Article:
Why we must first know the enemy
At a time when mixed messages come from the administration about foreign affairs in general and the war declared on us 13 years ago by Osama bin Laden and his confederates in par ticular, this book supplies a bracing dose of clarity.
William J. Bennett, Ronald Reagan’s second secretary of education, has teamed with his fellow Claremont Institute fellow Seth Leibsohn, to bring us this short but logic-and fact-filled volume. Right off they make it clear the United States is not “on the proper cultural war-footing to win.”
They say we must first know the enemy and clearly define our mission. The Obama administration uses euphemisms such as “overseas contingency operations” to describe the war in Iraq and “man-made disasters” (by Homeland Security Secretary Janet Napolitano) to characterize such acts as the “underwear bomber’s” attempt to blow an airliner out of the sky.
The authors take readers through a primer on Islam and the nature of the conflict in which we find ourselves. They remind us that “Islam” means “submission” and a “Muslim” is “one who submits.” Islam is a received religion delivered whole to the Prophet Muhammad. One who believes it literally accepts a complete outline for living.
The radicals contend that if everyone lived by the tenets of the Koran, there would be no need for secular governments and nearly every aspect of human behavior would be prescribed (if not in the Koran itself, then in the hadith, the writings of Muhammad). Those who yearn for this perfect world also use Koranic passages to rationalize the coldblooded killing of “unbelievers,” including even those Muslims who are willing to live under secular governments.
This is the world that violent radical Islamists seek, and terror is the weapon they use to try to achieve it. The authors say we should face this squarely in both our words and action. Instead, the Obama administration seems paralyzed by political correctness, so unwilling to differentiate between the violent radicals and all other Muslims that it is afraid to speak clearly lest “moderate” Muslims be “offended.” The pressure to continue with political correctness is kept up by Muslim propaganda organizations such the Council on American Islamic Relations.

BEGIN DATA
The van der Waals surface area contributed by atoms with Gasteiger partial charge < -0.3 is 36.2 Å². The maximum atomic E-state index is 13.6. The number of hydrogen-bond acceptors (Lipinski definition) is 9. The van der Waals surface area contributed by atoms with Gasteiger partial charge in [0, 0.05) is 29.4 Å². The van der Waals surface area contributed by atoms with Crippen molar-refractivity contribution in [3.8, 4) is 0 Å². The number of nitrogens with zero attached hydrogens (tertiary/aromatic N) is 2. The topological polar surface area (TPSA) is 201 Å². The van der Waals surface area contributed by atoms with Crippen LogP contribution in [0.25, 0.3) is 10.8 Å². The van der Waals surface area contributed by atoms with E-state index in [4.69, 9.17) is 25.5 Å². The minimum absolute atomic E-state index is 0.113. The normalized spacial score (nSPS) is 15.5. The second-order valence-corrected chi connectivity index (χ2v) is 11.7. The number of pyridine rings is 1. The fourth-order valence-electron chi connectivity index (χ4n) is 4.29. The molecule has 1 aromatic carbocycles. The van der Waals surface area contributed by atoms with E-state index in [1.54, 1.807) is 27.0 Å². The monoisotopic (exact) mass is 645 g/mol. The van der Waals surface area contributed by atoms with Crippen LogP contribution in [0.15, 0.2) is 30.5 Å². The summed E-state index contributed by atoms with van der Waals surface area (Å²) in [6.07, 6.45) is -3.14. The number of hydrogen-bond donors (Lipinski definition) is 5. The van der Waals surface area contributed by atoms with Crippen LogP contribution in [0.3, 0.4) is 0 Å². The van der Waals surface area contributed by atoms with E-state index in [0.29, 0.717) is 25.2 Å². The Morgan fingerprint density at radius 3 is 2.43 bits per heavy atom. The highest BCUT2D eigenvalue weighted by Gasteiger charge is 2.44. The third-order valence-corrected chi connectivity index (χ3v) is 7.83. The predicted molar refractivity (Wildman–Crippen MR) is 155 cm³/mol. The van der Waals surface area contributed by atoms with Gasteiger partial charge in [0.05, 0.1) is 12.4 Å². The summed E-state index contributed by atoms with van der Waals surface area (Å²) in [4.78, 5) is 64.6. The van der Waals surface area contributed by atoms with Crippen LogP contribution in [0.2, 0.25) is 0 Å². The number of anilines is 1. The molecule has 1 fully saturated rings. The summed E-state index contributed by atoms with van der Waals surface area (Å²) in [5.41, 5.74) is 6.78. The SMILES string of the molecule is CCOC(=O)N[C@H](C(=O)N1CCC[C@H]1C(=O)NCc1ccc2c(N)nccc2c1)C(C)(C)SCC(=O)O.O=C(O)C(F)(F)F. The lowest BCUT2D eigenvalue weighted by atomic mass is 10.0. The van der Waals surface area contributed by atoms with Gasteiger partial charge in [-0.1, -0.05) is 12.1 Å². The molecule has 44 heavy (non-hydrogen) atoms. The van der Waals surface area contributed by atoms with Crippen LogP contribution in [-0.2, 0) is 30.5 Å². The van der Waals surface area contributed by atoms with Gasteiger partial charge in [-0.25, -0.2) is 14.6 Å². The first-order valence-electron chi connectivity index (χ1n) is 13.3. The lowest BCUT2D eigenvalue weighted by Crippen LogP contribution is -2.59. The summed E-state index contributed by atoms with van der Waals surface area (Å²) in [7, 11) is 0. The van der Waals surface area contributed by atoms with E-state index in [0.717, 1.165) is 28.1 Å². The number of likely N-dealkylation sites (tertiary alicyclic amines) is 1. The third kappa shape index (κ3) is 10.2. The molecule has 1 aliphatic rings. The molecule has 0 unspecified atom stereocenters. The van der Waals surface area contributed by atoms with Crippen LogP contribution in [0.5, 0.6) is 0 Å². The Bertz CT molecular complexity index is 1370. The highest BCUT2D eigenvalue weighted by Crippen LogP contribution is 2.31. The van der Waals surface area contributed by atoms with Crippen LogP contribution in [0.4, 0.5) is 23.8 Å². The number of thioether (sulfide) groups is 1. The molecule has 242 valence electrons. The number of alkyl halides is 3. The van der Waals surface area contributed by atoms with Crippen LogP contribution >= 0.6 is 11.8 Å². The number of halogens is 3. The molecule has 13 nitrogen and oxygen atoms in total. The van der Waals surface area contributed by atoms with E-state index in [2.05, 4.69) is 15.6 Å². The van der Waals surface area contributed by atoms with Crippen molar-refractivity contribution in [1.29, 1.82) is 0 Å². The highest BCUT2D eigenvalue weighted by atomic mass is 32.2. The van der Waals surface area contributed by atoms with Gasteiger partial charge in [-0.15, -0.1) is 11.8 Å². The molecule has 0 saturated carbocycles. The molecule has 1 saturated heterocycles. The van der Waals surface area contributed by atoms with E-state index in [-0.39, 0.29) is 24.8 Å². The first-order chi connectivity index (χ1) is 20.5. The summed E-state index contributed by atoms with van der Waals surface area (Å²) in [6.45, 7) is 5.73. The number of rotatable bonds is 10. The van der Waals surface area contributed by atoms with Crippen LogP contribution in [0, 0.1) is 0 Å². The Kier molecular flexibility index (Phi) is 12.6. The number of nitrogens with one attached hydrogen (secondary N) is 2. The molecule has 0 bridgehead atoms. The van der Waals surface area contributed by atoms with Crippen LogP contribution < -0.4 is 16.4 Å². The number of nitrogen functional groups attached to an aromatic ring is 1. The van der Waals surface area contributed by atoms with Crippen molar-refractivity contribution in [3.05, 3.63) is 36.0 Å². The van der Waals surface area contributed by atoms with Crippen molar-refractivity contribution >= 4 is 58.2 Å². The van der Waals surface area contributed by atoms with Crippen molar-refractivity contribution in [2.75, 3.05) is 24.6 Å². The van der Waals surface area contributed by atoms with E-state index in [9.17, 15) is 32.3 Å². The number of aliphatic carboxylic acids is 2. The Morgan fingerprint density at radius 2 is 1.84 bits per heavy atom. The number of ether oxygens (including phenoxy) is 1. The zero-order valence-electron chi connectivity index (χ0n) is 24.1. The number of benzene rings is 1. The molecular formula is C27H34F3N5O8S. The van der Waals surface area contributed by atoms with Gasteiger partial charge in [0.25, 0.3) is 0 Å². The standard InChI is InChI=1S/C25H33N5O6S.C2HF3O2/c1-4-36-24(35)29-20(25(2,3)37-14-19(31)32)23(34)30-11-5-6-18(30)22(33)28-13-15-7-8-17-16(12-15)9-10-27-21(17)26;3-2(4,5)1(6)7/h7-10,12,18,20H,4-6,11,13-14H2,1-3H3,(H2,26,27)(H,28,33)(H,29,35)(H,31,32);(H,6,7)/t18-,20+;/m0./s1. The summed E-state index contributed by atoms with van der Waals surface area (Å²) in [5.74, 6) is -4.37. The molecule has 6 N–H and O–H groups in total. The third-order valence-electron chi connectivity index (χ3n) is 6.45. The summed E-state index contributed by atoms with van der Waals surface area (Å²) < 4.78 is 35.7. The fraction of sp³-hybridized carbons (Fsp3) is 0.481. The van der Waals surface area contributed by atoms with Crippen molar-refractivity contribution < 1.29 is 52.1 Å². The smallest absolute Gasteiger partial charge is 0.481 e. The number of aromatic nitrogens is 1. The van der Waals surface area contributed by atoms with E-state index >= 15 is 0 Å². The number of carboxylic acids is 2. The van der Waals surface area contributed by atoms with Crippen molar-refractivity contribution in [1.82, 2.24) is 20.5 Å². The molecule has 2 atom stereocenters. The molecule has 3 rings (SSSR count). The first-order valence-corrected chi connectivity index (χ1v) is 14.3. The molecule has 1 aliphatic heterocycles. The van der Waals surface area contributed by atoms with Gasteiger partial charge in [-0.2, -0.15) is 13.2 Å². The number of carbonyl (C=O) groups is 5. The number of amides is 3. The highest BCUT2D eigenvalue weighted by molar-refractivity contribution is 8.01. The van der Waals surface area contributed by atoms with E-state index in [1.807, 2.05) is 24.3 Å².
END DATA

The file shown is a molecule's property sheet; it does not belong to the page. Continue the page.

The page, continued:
The authors quote Middle East expert Bernard Lewis: “Most Muslims are not fundamentalists, and most fundamentalists are not terrorists, but most present-day terrorists are Muslims and proudly identify themselves as such.”
In the Middle East, strength is respected, even admired, and weakness is exploited. Anything we do that shows appeasement or lack of action brings on more terrorism. In the Reagan years, the pullout after the bombing of the Marine barracks in Beirut let radical Muslims believe they could attack again — and they did.
Several instances and weak responses by the Clinton White House led to the same conclusion. The embassy bombings in Africa and the USS Cole bombing in Yemen gave bin Laden the idea that we would not respond to a much bigger attack. As it turned out, we did, with full force, and he and the Taliban retreated. The national unity of purpose that followed Sept. 11 has been dispersed. The sense of national doubt conveyed by the present administration, coupled with the Department of Justice’s clear desire to treat enemy combatants such as Khalid Shaikh Mohammed as if they were ordi- nary criminals makes us seem weak.
The authors walk us through several failures and shortcomings, such as the handling of the case of Maj. Nidal Malik Hasan, who was charged with killing 14 people at Fort Hood in November 2009. The Army’s failure to notice years of peculiar behavior on his part, coupled with much political correctness in dealing with the case, shows that the Army, at least, needs a large dose of reality training from the top down.
The writers cite a comment by Army Chief of Staff Gen. George W. Casey Jr. on “Meet the Press” the Sunday after the Fort Hood attack. He said, “Our diversity, not only in our Army, but in our country, is a strength. And, as horrific as this tragedy was, if our diversity becomes a casualty, I think that’s worse.” Really?
When the Army released its report on the massacre in January 2010, it did not contain Maj. Hasan’s name or the words “jihad,” “Muslim” or even “Middle East.”
Mr. Bennett and Mr. Leibsohn conclude with this: “Let us call good and evil by their proper names. . . . Let the doublespeak and nonspeak end and the great relearning and rededication begin.”
Peter Hannaford is a member of the Committee on the Present Danger.